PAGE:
testing header
Math Goodies is a free math help portal for students, teachers, and parents.
Free Math
Interactive Math Goodies Software

Buy Math Goodies Software
testing left nav
Math Forums @ Math Goodies
Math Forums @ Math Goodies
Home | Profile | Active Topics | Members | Search | FAQ
 All Forums
 Homework Help Forums
 Standardized Test Preparation Help
 Properties of Numbers

Note: You must be registered in order to post a reply.

Format Mode:
Format: BoldItalicizedUnderlineStrikethrough Align LeftCenteredAlign Right Horizontal Rule Insert HyperlinkInsert EmailInsert Image Insert CodeInsert QuoteInsert List Insert Special Characters Insert Smilie
* Forum Code is ON

Math Symbols
Squared [squared] Cubed [cubed] Square Root [sqrt] Cube Root [cbrt] Pi [pi]
Alpha [alpha] Beta [beta] Gamma [gamma] Theta [theta] Angle [angle]
Degrees [degrees] Times [times] Divide [divide] Less Than or Equal To [less-than] Greater Than or Equal To [greater-than]
Plus Minus [plus-minus] Integral [integral] Sum [sum] Sub 1 [sub-1] Sub 2 [sub-2]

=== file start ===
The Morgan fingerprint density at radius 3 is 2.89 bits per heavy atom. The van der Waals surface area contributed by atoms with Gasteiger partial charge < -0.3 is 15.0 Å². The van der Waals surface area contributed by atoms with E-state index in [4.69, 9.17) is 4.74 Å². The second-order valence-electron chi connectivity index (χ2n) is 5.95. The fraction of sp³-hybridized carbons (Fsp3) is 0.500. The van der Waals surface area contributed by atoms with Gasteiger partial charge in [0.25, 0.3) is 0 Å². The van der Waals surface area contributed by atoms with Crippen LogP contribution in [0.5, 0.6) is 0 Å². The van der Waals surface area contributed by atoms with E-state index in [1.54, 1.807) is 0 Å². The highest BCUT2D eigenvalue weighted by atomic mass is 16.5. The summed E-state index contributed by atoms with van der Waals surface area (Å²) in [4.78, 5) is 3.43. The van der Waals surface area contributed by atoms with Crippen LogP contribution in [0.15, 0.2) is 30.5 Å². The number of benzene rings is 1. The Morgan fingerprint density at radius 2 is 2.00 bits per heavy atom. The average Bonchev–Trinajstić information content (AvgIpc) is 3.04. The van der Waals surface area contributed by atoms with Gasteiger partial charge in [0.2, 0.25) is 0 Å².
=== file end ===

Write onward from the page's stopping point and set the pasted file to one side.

Element Of [element-of] Union [union] Intersect [intersect] Subset [subset] Empty Set [empty-set]

  Check here to subscribe to this topic.

T O P I C    R E V I E W
Joe Komagawa Posted - 12/01/2013 : 00:51:27
GMAT-the official guide, #169
If N is a positive integer and N(N) is divisible by 72, then the largest positive integer that must divide N is ?
A) 6, B) 12, C) 24, D) 36, E) 48. Answer is B) 12.
Text* Since N(N) is divisible by 72, N(N)= 72k for some positive integer k." My first thought was to set up 72=n(n)k. But this is wrong. It should be n(n)= 72k. Can you explain?

text: " Since n(n) = 72k then 72k is a perfect square. since 72k =2(2)(2)(3)(3)k then k= 2m(m) for some positive integer M in order for 72k to be a perfect square." I don't follow the idea that k=2m(m).
text: n(n)= 72k==2(2)(2)(3)(3)(2m(m)," so it follows on to the conclusion of a set of integers that MUST divide N are 1,2,3,4,6,12.

I don't see that 6, and 12 are part of this answer set, though since I was stumped earlier, this last puzzle might be obvious.

Math Forums @ Math Goodies © 2000-2004 Snitz Communications Go To Top Of Page
This page was generated in 0.03 seconds. Snitz Forums 2000
testing footer
About Us | Contact Us | Advertise with Us | Facebook | Blog | Recommend This Page

Copyright © 1998-2014 Mrs. Glosser's Math Goodies. All Rights Reserved.

A Hotchalk/Glam Partner Site - Last Modified 18 Dec 2014